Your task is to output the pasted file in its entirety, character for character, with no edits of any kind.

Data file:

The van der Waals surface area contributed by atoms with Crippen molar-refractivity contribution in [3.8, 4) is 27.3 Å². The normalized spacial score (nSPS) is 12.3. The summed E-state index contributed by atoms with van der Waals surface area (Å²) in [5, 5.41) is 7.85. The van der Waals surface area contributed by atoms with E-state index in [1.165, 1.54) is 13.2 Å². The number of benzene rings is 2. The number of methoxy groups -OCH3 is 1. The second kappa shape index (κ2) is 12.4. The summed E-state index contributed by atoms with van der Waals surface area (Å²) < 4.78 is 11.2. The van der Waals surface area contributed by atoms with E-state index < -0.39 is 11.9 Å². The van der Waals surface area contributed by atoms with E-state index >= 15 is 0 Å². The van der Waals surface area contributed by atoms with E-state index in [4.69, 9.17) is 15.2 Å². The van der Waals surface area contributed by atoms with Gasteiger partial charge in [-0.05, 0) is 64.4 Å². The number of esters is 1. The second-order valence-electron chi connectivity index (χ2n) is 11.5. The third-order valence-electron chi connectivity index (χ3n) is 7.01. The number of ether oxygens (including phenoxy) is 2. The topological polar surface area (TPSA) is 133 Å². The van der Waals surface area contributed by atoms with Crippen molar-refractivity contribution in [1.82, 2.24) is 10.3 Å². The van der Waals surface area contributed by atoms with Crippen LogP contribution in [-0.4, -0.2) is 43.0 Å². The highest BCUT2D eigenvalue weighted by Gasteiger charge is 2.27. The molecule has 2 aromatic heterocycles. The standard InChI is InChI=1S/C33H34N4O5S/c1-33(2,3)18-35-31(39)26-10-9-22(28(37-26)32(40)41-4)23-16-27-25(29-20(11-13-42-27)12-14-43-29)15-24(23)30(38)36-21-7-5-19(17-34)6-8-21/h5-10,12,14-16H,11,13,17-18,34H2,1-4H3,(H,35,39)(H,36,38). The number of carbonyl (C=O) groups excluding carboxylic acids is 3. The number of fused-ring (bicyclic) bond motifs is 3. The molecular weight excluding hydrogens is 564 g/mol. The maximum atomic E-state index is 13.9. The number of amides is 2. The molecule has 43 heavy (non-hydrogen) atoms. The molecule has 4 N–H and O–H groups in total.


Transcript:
The van der Waals surface area contributed by atoms with Crippen molar-refractivity contribution in [3.8, 4) is 27.3 Å². The normalized spacial score (nSPS) is 12.3. The summed E-state index contributed by atoms with van der Waals surface area (Å²) in [5, 5.41) is 7.85. The van der Waals surface area contributed by atoms with E-state index in [1.165, 1.54) is 13.2 Å². The number of benzene rings is 2. The number of methoxy groups -OCH3 is 1. The second kappa shape index (κ2) is 12.4. The summed E-state index contributed by atoms with van der Waals surface area (Å²) < 4.78 is 11.2. The van der Waals surface area contributed by atoms with E-state index < -0.39 is 11.9 Å². The van der Waals surface area contributed by atoms with E-state index >= 15 is 0 Å². The van der Waals surface area contributed by atoms with E-state index in [4.69, 9.17) is 15.2 Å². The van der Waals surface area contributed by atoms with Gasteiger partial charge in [-0.05, 0) is 64.4 Å². The number of esters is 1. The second-order valence-electron chi connectivity index (χ2n) is 11.5. The third-order valence-electron chi connectivity index (χ3n) is 7.01. The number of ether oxygens (including phenoxy) is 2. The topological polar surface area (TPSA) is 133 Å². The van der Waals surface area contributed by atoms with Crippen molar-refractivity contribution in [1.82, 2.24) is 10.3 Å². The van der Waals surface area contributed by atoms with Crippen LogP contribution in [-0.4, -0.2) is 43.0 Å². The highest BCUT2D eigenvalue weighted by Gasteiger charge is 2.27. The molecule has 2 aromatic heterocycles. The standard InChI is InChI=1S/C33H34N4O5S/c1-33(2,3)18-35-31(39)26-10-9-22(28(37-26)32(40)41-4)23-16-27-25(29-20(11-13-42-27)12-14-43-29)15-24(23)30(38)36-21-7-5-19(17-34)6-8-21/h5-10,12,14-16H,11,13,17-18,34H2,1-4H3,(H,35,39)(H,36,38). The number of carbonyl (C=O) groups excluding carboxylic acids is 3. The number of fused-ring (bicyclic) bond motifs is 3. The molecular weight excluding hydrogens is 564 g/mol. The maximum atomic E-state index is 13.9. The number of amides is 2. The molecule has 43 heavy (non-hydrogen) atoms. The molecule has 4 N–H and O–H groups in total.